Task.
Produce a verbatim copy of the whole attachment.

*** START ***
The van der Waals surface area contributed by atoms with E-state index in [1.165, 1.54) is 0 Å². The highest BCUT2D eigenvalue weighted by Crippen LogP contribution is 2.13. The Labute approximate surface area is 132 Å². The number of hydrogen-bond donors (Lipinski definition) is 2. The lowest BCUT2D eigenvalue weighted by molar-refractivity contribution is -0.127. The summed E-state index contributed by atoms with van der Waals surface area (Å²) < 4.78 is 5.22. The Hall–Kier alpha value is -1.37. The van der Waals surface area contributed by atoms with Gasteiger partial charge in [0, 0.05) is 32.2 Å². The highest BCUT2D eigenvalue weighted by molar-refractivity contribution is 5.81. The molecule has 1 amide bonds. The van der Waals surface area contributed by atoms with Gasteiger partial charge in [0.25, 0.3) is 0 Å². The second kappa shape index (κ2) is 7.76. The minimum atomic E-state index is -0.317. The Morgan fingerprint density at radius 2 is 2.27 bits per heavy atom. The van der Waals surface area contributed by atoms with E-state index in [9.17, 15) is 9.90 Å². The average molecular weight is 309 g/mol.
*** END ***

The van der Waals surface area contributed by atoms with E-state index in [1.165, 1.54) is 0 Å². The highest BCUT2D eigenvalue weighted by Crippen LogP contribution is 2.13. The Labute approximate surface area is 132 Å². The number of hydrogen-bond donors (Lipinski definition) is 2. The lowest BCUT2D eigenvalue weighted by molar-refractivity contribution is -0.127. The summed E-state index contributed by atoms with van der Waals surface area (Å²) < 4.78 is 5.22. The Hall–Kier alpha value is -1.37. The van der Waals surface area contributed by atoms with Gasteiger partial charge in [0, 0.05) is 32.2 Å². The highest BCUT2D eigenvalue weighted by molar-refractivity contribution is 5.81. The molecule has 1 amide bonds. The van der Waals surface area contributed by atoms with Gasteiger partial charge in [0.25, 0.3) is 0 Å². The second kappa shape index (κ2) is 7.76. The minimum atomic E-state index is -0.317. The Morgan fingerprint density at radius 2 is 2.27 bits per heavy atom. The van der Waals surface area contributed by atoms with E-state index in [9.17, 15) is 9.90 Å². The average molecular weight is 309 g/mol.